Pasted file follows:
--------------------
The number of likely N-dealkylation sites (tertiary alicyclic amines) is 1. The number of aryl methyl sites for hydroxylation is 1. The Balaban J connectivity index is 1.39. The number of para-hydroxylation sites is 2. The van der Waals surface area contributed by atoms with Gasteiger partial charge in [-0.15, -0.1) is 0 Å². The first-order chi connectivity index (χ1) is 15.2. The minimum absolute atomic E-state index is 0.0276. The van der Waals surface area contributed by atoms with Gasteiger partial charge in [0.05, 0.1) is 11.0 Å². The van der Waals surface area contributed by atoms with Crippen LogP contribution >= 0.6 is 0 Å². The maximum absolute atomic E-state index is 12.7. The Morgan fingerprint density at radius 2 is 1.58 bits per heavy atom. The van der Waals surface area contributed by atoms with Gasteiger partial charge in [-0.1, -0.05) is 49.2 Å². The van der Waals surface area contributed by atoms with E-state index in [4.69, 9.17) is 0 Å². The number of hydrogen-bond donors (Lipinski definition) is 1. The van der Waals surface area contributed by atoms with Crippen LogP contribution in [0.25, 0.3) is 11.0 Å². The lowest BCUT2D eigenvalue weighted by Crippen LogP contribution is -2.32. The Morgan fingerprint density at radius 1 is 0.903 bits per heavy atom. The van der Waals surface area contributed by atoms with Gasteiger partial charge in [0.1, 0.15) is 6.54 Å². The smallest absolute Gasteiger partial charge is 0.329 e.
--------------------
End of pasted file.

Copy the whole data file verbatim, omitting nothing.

The number of likely N-dealkylation sites (tertiary alicyclic amines) is 1. The number of aryl methyl sites for hydroxylation is 1. The Balaban J connectivity index is 1.39. The number of para-hydroxylation sites is 2. The van der Waals surface area contributed by atoms with Gasteiger partial charge in [-0.15, -0.1) is 0 Å². The first-order chi connectivity index (χ1) is 15.2. The minimum absolute atomic E-state index is 0.0276. The van der Waals surface area contributed by atoms with Gasteiger partial charge in [0.05, 0.1) is 11.0 Å². The van der Waals surface area contributed by atoms with Crippen LogP contribution >= 0.6 is 0 Å². The maximum absolute atomic E-state index is 12.7. The Morgan fingerprint density at radius 2 is 1.58 bits per heavy atom. The van der Waals surface area contributed by atoms with Gasteiger partial charge in [-0.1, -0.05) is 49.2 Å². The van der Waals surface area contributed by atoms with E-state index in [4.69, 9.17) is 0 Å². The number of hydrogen-bond donors (Lipinski definition) is 1. The van der Waals surface area contributed by atoms with Crippen LogP contribution in [0.25, 0.3) is 11.0 Å². The lowest BCUT2D eigenvalue weighted by Crippen LogP contribution is -2.32. The Morgan fingerprint density at radius 1 is 0.903 bits per heavy atom. The van der Waals surface area contributed by atoms with Gasteiger partial charge in [0.1, 0.15) is 6.54 Å². The smallest absolute Gasteiger partial charge is 0.329 e.